The following article by music supervisor Michael Rogers is the first in a regular column for Film Music Magazine, a must-read for anyone interested in writing music for film and TV. This is a great introduction to what music supervisors do.
Michael Rogers is owner of Rogers Entertainment, a full-service film & television music supervision and clearance company in Los Angeles.
by Michael Rogers
Adventures in Music Supervision 101
This is the first in a series of columns on the craft of music supervision. As a relatively new specialty in film production (and sometimes pre-production-more on this later), this monthly column will attempt to both educate and (with any luck) entertain you.
For the past 20 years, almost every feature film has had a music supervisor or coordinator. Their role is often misunderstood, and they are in all fairness not quite as powerful as frequently perceived. However, they are inherently essential to the contemporary filmmaking process.
LESS IS MORE (or, wouldn’t it be cheaper to just have the director hum a few bars?)
It might prove fruitful to begin with what music supervision is not. Apart from the superstar music supervisors (including among others, Budd Carr, Bonnie Greenberg, Peter Aftermath, Sharon Boyle, and Karyn Rachtman), most are not the initial decision-makers about which composer to hire for underscore and/or which source songs to license. In the affable words of composer John Ottman, “music supervisors are dead wood.” In theory, the director and producer(s) usually provide the suggestions from which to select film music.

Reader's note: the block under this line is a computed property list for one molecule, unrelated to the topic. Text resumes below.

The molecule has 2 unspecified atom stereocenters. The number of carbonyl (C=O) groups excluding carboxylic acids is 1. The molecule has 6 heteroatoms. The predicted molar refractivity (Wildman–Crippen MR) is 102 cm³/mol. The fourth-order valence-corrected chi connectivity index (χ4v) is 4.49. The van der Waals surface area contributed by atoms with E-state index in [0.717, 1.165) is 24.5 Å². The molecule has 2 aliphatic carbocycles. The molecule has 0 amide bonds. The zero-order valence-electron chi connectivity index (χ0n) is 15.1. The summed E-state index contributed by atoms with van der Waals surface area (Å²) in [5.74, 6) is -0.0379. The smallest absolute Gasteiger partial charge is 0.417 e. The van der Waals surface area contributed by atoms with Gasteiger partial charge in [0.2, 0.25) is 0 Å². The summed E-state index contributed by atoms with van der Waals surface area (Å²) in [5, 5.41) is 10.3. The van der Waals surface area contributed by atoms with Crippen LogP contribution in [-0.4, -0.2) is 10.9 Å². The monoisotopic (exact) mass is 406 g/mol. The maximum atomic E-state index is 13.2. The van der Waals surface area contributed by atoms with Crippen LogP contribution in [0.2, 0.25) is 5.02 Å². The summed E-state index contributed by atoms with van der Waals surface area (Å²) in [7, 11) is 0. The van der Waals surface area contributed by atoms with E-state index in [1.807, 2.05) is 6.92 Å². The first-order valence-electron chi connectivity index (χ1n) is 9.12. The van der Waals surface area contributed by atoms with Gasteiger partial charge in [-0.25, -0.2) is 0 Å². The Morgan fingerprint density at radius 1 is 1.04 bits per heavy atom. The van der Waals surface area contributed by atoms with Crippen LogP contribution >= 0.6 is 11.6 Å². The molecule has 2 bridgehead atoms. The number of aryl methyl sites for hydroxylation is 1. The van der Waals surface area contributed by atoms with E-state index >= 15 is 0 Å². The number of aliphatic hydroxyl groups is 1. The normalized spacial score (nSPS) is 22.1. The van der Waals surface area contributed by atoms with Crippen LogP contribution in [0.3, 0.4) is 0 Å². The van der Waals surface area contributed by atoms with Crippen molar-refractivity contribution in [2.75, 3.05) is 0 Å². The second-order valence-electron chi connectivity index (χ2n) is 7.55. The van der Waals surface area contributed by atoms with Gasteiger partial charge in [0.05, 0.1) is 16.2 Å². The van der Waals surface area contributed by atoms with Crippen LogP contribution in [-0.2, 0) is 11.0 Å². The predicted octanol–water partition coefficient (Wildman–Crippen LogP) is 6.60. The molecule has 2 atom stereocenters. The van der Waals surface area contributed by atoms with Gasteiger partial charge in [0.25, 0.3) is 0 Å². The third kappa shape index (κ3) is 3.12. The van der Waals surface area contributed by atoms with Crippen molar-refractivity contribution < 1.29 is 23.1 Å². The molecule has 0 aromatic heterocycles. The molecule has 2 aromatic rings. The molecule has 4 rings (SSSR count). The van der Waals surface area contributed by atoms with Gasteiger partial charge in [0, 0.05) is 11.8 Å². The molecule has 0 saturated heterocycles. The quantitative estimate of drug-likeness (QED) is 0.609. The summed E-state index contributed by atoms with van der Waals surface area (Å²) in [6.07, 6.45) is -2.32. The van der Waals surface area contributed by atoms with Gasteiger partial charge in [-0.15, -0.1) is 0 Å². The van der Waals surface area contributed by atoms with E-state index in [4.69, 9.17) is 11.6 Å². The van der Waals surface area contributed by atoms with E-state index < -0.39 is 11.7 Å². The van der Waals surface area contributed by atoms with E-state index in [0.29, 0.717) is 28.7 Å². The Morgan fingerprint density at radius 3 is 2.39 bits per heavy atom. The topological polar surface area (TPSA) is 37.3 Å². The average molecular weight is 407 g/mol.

A typical scenario involves the director/producer leaning toward a particular composer with whom they already have a previously successful working relationship or whose work has made an impression. Likewise, particular source songs may be dancing around their heads as they shower (hopefully not singing too loudly-as only their loved ones would appreciate). The music supervisor’s job tends to be as creative as his or her collaboration with the director/producer allows it to be. Contrary to some popular views, part of a music supervisor’s job is not to interfere with the freedom and creative process of the composer. If a supervisor’s background happens to include composition, arrangement, production/engineering, theory, or even tin-ear syndrome-so be it. But once a composer is hired it is always advisable to oversee at a distance to allow him or her to actualize the talent they are hired to utilize.
A SUPERVISOR’S RESPONSIBILITY (or what does that guy over there do, anyway?)
An initial determination must be made about whether there will be a need for pre-recorded music to be used in coordination with principle photography (i.e., a scene requires a character to write an original song because he/she plays the part of a musician in the film). In this case, the supervisor will usually be required to hire an original songwriter (details about songwriter deals will be covered in a future column) to create the original song, book studio time, hire any necessary vocalist(s) or musicians to record the song, and oversee the mixing and mastering processes to ensure that the song is ready prior to principle photography.